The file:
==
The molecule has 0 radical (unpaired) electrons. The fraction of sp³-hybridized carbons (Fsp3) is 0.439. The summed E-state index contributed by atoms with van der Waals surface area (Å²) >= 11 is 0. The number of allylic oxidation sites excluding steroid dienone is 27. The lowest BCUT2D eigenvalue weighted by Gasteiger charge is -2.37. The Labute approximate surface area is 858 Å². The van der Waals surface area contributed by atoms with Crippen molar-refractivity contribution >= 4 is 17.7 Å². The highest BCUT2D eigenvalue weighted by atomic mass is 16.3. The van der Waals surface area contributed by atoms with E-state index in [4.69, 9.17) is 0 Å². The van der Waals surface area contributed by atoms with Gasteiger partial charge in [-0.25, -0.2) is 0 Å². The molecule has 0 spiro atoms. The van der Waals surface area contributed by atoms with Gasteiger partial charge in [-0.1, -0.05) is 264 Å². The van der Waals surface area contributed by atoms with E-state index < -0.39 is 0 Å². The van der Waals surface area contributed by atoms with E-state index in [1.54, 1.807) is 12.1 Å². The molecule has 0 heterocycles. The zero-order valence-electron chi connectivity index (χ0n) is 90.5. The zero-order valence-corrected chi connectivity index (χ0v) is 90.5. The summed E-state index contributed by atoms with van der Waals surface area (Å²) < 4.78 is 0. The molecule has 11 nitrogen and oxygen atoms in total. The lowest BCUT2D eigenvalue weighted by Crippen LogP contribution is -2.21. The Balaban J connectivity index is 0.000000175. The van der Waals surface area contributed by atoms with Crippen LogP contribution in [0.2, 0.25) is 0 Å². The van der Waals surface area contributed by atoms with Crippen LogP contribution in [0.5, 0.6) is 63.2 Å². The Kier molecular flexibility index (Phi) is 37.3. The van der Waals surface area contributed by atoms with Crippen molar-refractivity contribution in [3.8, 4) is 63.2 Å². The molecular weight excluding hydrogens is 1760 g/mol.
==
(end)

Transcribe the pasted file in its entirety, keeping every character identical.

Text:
The molecule has 0 radical (unpaired) electrons. The fraction of sp³-hybridized carbons (Fsp3) is 0.439. The summed E-state index contributed by atoms with van der Waals surface area (Å²) >= 11 is 0. The number of allylic oxidation sites excluding steroid dienone is 27. The lowest BCUT2D eigenvalue weighted by Gasteiger charge is -2.37. The Labute approximate surface area is 858 Å². The van der Waals surface area contributed by atoms with Crippen molar-refractivity contribution >= 4 is 17.7 Å². The highest BCUT2D eigenvalue weighted by atomic mass is 16.3. The van der Waals surface area contributed by atoms with E-state index in [4.69, 9.17) is 0 Å². The van der Waals surface area contributed by atoms with Gasteiger partial charge in [-0.25, -0.2) is 0 Å². The molecule has 0 spiro atoms. The van der Waals surface area contributed by atoms with Gasteiger partial charge in [-0.1, -0.05) is 264 Å². The van der Waals surface area contributed by atoms with E-state index < -0.39 is 0 Å². The van der Waals surface area contributed by atoms with E-state index in [1.54, 1.807) is 12.1 Å². The molecule has 0 heterocycles. The zero-order valence-electron chi connectivity index (χ0n) is 90.5. The zero-order valence-corrected chi connectivity index (χ0v) is 90.5. The summed E-state index contributed by atoms with van der Waals surface area (Å²) < 4.78 is 0. The molecule has 11 nitrogen and oxygen atoms in total. The lowest BCUT2D eigenvalue weighted by Crippen LogP contribution is -2.21. The Balaban J connectivity index is 0.000000175. The van der Waals surface area contributed by atoms with Crippen LogP contribution in [0.2, 0.25) is 0 Å². The van der Waals surface area contributed by atoms with Crippen LogP contribution in [0.5, 0.6) is 63.2 Å². The Kier molecular flexibility index (Phi) is 37.3. The van der Waals surface area contributed by atoms with Crippen molar-refractivity contribution in [3.8, 4) is 63.2 Å². The molecular weight excluding hydrogens is 1760 g/mol.